Mechanical Testing

Hot Hardness Testing

Observing material strength at high temperatures

Measure Mechanical Properties at High Temperatures

In applications such as engines or gas turbines, improved efficiency can be achieved through operation at higher temperatures. Additionally, applications such as hot working of metals, catalytic processing to remove harmful greenhouse gases, steam turbines, and petrochemical processing all require materials that maintain their strength at high temperatures, in combination with corrosion-resistance and/or wear-resistance. Thus, it is useful to be able to compare materials under high-temperature service conditions.

Hardness and wear testing can be conducted on the same sample. Shown: UMT TriboLab 1000°C rotary chamber.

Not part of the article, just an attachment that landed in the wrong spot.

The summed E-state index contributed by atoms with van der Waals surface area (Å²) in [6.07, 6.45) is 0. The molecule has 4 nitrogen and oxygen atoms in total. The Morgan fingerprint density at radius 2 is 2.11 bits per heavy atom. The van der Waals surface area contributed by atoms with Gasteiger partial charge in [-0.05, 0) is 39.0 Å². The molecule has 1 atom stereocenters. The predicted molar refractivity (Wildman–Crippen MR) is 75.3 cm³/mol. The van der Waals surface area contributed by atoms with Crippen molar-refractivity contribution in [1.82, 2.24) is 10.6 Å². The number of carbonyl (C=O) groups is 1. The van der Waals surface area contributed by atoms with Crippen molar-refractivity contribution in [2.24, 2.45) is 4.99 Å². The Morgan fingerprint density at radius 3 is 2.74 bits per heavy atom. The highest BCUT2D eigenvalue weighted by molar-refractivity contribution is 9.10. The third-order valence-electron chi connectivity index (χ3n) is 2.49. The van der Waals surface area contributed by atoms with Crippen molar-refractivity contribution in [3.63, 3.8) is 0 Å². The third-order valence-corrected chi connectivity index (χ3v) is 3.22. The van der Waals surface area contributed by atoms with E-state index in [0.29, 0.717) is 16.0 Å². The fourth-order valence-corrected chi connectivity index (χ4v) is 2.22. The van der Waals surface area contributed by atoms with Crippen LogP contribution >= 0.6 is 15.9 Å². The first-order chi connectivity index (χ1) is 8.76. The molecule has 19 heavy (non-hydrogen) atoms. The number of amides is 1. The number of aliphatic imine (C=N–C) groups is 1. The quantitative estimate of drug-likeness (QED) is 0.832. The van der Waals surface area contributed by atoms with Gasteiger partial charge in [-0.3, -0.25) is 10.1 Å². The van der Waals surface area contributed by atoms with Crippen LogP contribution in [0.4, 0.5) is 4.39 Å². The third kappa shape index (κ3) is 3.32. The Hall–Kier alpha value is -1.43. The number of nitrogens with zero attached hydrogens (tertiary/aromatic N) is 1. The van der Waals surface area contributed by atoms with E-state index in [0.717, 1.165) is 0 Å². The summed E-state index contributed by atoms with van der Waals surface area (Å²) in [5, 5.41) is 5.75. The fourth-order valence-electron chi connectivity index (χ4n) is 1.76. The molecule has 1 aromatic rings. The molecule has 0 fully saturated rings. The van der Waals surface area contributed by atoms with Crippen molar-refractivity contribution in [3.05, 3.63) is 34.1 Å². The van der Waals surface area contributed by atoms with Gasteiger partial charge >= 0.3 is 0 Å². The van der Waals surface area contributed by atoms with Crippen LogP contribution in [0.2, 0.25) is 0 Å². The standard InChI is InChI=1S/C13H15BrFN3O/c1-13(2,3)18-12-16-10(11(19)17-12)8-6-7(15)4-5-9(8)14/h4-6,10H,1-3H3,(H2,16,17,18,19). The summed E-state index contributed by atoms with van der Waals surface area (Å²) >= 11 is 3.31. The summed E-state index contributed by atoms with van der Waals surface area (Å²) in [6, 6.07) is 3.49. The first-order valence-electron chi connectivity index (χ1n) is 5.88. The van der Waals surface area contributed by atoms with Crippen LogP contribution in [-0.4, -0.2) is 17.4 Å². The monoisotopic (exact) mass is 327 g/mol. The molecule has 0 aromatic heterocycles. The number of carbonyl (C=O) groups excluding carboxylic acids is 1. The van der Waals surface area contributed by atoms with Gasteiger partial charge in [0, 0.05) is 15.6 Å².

Comparison of hardness measured at elevated temperatures for three different alloys using the HBB test method.

Why Hot Hardness Testing?

The answer is simple: hardness testing is easy, fast and inexpensive. While tensile testing is the traditional method to assess material strength at high temperature, tensile tests require specialized samples and equipment. A hardness test, on the other hand, can provide strength-based comparisons of materials using very simple sample shapes, including flats or rods.

With various indenters available with a range of force sensors, the UMT TriboLab mechanical tester can perform a wide variety of material screening and comparison tests under conditions from room temperature up to 1000°C. Plus, the hardness testing can be performed on an extremely wide range of materials, from plastics to soft metals to super-alloys. High-temperature wear tests also can be conducted on the same samples.